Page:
Six months after the banks collapsed and three of the largest were nationalized, the grim consequences are only now becoming fully understood after months of forensic work by financial experts.

Many of the debts that drove the banks to the brink of default were incurred as the New Vikings went on a splurge of acquisitions that made them owners of department store chains, soccer clubs and investment houses in Britain and other parts of Europe, as well as mansions, helicopters and Ferraris on their sojourns at home here in Iceland.

If the final results bear out the early tally, the swing in public opinion would elect a leftist government to power for the first time in the modern history of the Althingi the Parliament, which Icelanders claim to be the worlds oldest continuous legislature along with the prospect of a four-year term.

It would also confirm a remarkable turnaround in the political fortunes of Johanna Sigurdardottir, the 66-year-old caretaker prime minister, who is the first woman to lead Icelands government. Only months ago, before Januarys turmoil, she was readying herself for retirement after 30 years in politics and was widely seen as too feisty, and even too left wing, to rise beyond a series of midlevel coalition cabinet appointments.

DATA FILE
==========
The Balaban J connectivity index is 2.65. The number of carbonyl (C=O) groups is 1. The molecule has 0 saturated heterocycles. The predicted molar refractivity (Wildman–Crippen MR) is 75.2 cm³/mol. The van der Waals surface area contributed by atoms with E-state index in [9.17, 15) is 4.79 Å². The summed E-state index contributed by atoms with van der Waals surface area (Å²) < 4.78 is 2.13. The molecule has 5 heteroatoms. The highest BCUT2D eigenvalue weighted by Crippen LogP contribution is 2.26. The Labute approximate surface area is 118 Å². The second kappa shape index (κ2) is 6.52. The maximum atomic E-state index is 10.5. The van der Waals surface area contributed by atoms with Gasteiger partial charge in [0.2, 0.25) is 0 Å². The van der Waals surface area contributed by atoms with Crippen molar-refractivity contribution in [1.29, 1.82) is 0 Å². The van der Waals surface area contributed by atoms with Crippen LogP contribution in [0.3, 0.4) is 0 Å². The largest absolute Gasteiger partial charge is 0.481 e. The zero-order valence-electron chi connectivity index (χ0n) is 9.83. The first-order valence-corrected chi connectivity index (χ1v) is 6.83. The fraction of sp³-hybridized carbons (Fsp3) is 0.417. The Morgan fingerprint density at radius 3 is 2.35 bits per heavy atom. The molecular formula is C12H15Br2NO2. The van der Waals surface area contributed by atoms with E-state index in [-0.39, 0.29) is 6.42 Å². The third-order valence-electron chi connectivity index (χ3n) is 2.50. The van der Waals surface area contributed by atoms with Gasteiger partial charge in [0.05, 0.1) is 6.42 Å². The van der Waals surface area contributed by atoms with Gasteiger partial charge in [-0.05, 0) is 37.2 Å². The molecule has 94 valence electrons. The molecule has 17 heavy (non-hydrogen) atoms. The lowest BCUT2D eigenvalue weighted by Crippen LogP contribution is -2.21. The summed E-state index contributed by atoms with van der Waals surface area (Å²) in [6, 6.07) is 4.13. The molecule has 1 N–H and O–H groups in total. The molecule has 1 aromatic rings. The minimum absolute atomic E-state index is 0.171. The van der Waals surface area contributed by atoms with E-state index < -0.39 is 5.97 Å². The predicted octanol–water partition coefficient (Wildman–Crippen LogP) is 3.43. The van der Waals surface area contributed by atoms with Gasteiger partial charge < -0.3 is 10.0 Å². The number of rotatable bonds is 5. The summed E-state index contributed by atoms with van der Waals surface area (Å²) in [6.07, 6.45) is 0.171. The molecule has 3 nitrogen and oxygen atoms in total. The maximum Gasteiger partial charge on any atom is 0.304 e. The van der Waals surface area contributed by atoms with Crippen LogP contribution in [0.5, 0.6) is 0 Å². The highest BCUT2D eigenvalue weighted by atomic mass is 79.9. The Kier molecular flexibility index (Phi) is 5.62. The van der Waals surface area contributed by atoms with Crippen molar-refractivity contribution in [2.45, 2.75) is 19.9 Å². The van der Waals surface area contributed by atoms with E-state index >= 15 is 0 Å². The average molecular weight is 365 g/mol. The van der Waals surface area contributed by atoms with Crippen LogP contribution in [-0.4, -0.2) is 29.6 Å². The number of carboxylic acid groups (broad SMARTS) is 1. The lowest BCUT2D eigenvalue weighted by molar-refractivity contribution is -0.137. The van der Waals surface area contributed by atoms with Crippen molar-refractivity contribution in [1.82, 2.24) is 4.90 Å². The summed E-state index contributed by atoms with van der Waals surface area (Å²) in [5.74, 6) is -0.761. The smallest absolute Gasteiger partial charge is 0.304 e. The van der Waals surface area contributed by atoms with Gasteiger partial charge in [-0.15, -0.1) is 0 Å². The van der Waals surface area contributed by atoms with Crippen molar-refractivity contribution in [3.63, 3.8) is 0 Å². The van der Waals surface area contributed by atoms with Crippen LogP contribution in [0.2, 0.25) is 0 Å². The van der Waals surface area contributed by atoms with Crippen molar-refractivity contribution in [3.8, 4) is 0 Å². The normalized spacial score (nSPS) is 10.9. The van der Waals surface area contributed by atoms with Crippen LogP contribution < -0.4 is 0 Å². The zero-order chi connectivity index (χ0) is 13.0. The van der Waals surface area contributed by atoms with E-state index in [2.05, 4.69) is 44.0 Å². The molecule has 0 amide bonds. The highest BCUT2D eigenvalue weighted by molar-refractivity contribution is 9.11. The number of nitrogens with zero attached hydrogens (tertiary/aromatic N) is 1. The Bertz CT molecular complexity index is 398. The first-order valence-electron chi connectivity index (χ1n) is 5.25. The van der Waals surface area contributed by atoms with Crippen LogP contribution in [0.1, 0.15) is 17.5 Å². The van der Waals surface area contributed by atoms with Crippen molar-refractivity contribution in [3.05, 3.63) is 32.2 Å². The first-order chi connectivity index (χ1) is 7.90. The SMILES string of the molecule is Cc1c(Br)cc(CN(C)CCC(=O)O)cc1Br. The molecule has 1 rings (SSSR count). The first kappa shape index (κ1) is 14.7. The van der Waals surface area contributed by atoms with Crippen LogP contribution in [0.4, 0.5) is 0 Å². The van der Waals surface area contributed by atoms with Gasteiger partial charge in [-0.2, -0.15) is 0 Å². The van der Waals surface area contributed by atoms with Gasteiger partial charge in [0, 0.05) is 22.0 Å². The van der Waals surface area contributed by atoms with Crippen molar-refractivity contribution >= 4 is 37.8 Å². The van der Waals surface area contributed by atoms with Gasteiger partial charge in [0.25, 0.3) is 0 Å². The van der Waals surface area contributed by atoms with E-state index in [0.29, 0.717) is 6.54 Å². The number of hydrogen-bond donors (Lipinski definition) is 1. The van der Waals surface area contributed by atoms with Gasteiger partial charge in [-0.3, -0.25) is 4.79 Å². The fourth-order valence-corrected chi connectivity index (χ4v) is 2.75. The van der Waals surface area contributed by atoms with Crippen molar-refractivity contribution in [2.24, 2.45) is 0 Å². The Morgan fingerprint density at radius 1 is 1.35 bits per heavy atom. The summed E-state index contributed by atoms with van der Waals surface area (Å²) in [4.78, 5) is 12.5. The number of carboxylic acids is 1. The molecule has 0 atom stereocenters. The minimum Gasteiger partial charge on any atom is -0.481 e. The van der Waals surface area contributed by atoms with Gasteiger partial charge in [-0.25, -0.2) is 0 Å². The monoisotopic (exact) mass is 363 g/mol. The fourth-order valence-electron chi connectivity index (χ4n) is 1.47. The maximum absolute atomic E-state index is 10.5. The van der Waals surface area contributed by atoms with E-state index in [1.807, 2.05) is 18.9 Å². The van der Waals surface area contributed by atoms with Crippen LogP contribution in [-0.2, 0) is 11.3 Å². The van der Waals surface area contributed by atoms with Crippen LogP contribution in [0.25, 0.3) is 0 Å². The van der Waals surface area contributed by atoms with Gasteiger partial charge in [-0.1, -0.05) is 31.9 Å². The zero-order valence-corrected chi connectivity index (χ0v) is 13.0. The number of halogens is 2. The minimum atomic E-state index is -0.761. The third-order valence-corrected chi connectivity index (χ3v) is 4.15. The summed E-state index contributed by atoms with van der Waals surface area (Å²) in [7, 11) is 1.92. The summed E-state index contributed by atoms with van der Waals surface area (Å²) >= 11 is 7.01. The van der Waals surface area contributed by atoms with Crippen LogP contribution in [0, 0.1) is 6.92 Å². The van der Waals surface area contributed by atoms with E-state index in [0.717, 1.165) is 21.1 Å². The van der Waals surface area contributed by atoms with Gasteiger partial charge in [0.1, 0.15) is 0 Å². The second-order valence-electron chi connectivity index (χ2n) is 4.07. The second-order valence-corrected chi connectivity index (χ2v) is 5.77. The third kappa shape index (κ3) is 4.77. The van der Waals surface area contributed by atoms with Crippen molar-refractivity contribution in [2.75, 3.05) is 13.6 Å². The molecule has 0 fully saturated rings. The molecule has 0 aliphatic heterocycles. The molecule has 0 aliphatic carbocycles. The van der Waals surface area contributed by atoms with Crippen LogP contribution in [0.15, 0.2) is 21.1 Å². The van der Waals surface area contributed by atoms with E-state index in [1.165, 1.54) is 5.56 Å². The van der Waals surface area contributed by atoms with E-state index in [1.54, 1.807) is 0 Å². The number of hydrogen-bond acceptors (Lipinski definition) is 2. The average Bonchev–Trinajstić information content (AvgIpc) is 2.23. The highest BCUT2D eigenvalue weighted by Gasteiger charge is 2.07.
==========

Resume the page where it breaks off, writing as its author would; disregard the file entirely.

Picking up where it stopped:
Ms. Sigurdardottir is notable, too, for being the first openly declared lesbian to lead a government in the modern world, though her sexual orientation was never a significant election issue. What Icelanders say they like about her, as much as anything, is the way in which she embodies everything the New Vikings did not: a quiet, steady personality uncomfortable with the public spotlight, who chose to stay away earlier this month from a NATO summit meeting in Europe, where she would have met President Obama and other Western leaders for the first time.